BEB Treatment

The most effective treatment for BEB, Cranial dystonia and HFS to date, is minute doses of botulinum toxin (such as Botox® or Xeomin®) injected directly into the affected muscles. These injections weaken the muscles by blocking nerve impulses and give some improvement within days.

Treatment is usually repeated every 3 to 4 months, or as needed. Botulinum toxin injections are administered by specially trained neurologist, ophthalmologist or neuro-ophthalmogist.

In cases where botulinum toxin is not sufficiently effective, other treatments may prove helpful. Certain drugs may weaken or diminish spasms and there are several surgical options.

two views of male patient

This pair of images shows a male patient, before and after a treatment with botulinum toxin injections for a severe case of benign essential blepharospasm (BEB).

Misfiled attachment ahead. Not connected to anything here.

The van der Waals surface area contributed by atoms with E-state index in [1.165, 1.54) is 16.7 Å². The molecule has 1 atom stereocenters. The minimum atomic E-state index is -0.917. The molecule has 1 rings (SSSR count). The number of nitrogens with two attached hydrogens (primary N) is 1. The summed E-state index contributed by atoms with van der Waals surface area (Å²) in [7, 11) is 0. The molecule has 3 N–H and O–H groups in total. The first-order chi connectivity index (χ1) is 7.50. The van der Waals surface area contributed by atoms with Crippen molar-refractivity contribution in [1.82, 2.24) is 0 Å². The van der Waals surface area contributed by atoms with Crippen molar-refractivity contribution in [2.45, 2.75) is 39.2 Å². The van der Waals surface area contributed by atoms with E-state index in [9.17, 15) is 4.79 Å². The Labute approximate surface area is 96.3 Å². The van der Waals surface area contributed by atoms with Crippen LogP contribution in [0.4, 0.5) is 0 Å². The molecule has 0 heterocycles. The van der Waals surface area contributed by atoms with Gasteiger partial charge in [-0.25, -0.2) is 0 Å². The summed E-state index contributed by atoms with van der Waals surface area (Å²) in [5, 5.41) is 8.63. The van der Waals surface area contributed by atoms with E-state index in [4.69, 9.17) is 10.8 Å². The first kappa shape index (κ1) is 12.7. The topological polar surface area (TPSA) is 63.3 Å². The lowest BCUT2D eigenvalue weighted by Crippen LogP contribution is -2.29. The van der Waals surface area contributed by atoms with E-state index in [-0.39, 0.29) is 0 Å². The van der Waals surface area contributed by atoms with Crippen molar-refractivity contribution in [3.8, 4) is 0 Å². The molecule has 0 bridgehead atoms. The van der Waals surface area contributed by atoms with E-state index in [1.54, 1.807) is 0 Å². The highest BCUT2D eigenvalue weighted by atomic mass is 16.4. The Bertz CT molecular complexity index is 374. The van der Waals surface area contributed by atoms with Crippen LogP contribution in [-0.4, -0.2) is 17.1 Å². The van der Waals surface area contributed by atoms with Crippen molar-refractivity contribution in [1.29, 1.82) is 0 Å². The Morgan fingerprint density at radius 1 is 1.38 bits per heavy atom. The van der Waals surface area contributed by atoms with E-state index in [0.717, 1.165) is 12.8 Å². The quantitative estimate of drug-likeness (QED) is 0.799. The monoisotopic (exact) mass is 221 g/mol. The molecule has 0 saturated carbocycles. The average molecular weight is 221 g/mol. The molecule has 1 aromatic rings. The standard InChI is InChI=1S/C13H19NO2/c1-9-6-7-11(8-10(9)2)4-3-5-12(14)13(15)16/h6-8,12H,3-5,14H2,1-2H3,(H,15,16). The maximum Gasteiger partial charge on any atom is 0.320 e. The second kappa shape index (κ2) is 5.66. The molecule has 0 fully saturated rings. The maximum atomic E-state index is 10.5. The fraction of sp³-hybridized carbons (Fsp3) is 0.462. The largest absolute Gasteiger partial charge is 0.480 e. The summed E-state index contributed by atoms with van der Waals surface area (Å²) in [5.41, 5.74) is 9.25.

two views of female patient

These images show a female patient, before and after treatment.

One surgical option for BEB is a myectomy, whereby a portion of the muscles controlling the eyelids is removed. People affected with apraxia of eyelid opening may have a device known as a frontalis sling inserted, which connects the eyelids to the frontalis muscle of the forehead in order to raise the eyelids. People with HFS may be helped with micro-vascular decompression surgery to take pressure off the affected nerve.


Generally, treatment is refined over time, as the individual and their medical professionals gradually find the specific approach that best helps their situation.

Read More: BEB Symptoms     Back to Home Page

Images on this page courtesy: Dr. Stephen P. Kraft, MD, FRCSC.